Paying for College Catastrophe

by Scott Weingold

What if all their life, your child wanted to be a lawyer?

They studied long and hard hours year after year through high school, then college, and finally law school. Seeing this made you so proud. And when it came time for them to take the bar exam, you were sure they would pass. And guess what happened – they did pass it. It took a few tries but eventually they did it. You could not be more proud. Your child, all grown up and ready pursue their dream. All that was needed now was to be signed off on by a panel of peer lawyers and judges to start practicing law.

But guess what happens… the unthinkable. A group of judges reviews your child’s profile, which includes their financial history and determines that they are not financially responsible enough to practice law in that state. These judges believe that your child has racked up such a substantial amount of debt to finance their education that they are deemed unworthy of a law license.

So not only is your child’s dream crushed (they can’t practice law), but now they owe hundreds of thousands of dollars of education loans with no surefire way to pay them back in sight.

This story sounds pretty unbelievable – right?

It is a cliché but the truth is more often stranger then fiction. Such as the case of Robert Bowman of New York.

As reported in a New York Times article on Mr. Bowman’s case:

“It usually takes a pretty significant record of some underlying misconduct to keep you out permanently,” said Deborah L. Rhode, a law professor at Stanford who has studied bar admissions across the states. Excluding someone for having too much debt was odd, she said; the hard questions about loans usually involve applicants who have used bankruptcy to try to escape loans, she said, and Mr. Bowman has not.

Mr. Bowman concedes that he has never made a payment on his loans, partly because of medical and other deferrals and problems with his lender. But he says he intends to make good, adding that his only hope is to begin practicing law — which means overturning the judges’ decision.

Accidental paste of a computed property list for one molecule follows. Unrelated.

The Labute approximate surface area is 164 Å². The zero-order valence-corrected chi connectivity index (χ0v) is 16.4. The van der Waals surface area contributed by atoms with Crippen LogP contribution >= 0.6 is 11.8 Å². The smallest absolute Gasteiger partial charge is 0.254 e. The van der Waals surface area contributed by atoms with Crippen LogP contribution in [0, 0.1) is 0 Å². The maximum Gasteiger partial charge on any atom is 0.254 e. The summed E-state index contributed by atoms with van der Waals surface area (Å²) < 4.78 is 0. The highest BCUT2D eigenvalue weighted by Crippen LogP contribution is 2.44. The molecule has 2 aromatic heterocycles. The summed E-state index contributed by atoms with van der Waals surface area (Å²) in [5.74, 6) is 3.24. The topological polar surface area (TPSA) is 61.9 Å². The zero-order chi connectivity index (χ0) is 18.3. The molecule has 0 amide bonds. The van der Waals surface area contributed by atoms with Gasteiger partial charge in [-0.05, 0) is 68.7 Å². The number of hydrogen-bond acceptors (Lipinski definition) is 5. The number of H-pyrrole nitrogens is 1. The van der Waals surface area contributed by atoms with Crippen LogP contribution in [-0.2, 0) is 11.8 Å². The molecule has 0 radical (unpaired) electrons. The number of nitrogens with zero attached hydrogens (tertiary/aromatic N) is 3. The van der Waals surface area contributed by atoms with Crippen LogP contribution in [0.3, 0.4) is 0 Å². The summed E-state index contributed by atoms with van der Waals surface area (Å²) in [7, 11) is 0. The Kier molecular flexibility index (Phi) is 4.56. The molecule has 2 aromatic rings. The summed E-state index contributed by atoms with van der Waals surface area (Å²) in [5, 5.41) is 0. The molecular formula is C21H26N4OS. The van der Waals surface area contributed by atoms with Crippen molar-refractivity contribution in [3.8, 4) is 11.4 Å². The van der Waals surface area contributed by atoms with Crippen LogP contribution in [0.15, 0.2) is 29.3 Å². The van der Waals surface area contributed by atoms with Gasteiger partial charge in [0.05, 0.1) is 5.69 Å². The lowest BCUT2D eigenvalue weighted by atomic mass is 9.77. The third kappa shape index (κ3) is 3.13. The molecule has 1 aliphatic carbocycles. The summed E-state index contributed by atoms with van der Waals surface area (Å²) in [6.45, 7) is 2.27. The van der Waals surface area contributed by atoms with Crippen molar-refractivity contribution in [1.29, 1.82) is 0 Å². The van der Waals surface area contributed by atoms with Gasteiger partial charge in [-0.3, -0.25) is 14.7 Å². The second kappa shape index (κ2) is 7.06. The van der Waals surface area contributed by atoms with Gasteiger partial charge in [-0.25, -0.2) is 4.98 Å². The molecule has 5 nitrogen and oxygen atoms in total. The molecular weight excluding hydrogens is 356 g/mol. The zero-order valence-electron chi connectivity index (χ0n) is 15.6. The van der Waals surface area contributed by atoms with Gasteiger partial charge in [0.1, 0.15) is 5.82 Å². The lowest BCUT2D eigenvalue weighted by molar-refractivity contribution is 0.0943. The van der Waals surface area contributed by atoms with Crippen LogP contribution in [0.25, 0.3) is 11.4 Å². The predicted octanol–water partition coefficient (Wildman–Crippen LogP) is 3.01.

While thousands of indebted students have complained about their treatment by lenders, Mr. Bowman has documented his personal debt crisis with remarkable, obsessive intensity.

He claims Sallie Mae overcharged him, imposing hefty and unjustified fees; did not allow him to defer payments when he was entitled to do so and improperly accounted for periods when he did defer.

According to his detailed records, a Sallie Mae representative even threatened him. “If you default, your license will be taken from you,” the representative said. “Do you understand that?”

When Mr. Bowman said that he did not yet have a law license, the representative responded that the company would prevent him from getting one.

Martha Holler, a Sallie Mae spokeswoman, said that such threats would violate the company’s rules.

What we take from this story is two-fold:

  1. It pays to help fund your child’s college education. Which means diligently saving for college in a secure account you know will be there when you and your child need it most.
  2. If borrowing is part of your child’s college financing plan, make sure it will be manageable when they start working full-time. It is a severe and often no-win situation if your child is chained to a mortgage size loan before they ever join the work force.

Paying for college and saving for college has become an often slippy-slope from which to walk. Please plan accordingly.


Related Articles:

The Student Loan Debt Bubble

How to Save for Your Child’s College

The College Savings “Survival Guide”

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Editor's Note: Scott Weingold has been ranked the #1 “College Financial Aid Expert Worth Knowing About” in the entire country by CollegeStats.org.  He has co-authored the book, “The Real Secret To Paying For College. The Insider’s Guide To Sending Your Child To College – Without Spending Your Life’s Savings.” Scott also publishes a popular free online newsletter, “College Funding Made Simple" which reveals insider’s tips, methods, and strategies for beating the high cost of college.

Scott is the co-founder and a principal of the widely renown College Planning Network, LLC – the nation’s largest and most reputable college admissions and financial aid planning firm. CPN is a proud member of the Better Business Bureau, the National Association of College Funding Advisors, the National Association for College Admission Counseling, the National Association of Student Financial Aid Administrators and the Student Affairs Administrators in Higher Education.

Scott, along with his college funding advisory team, helps thousands of families throughout the country with their college planning needs and offers a series of free educational webinars and workshops on “How To Pay For College Without Going Broke In The Process!” He's been featured or mentioned in The Philadelphia Inquirer, Yahoo News, TheStreet.com, Voice America with Ron Adams, Crains Cleveland Business, and on Cleveland Connection with James McIntyre.  Scott has published numerous articles and is a professional speaker who has addressed thousands of audiences online and offline throughout the United States.  His actionable insights and candid, open approach have earned him & his team numerous media interviews, citations, and speaking opportunities, and his free online video workshop is one of the Internet’s most widely viewed pieces in the college funding space.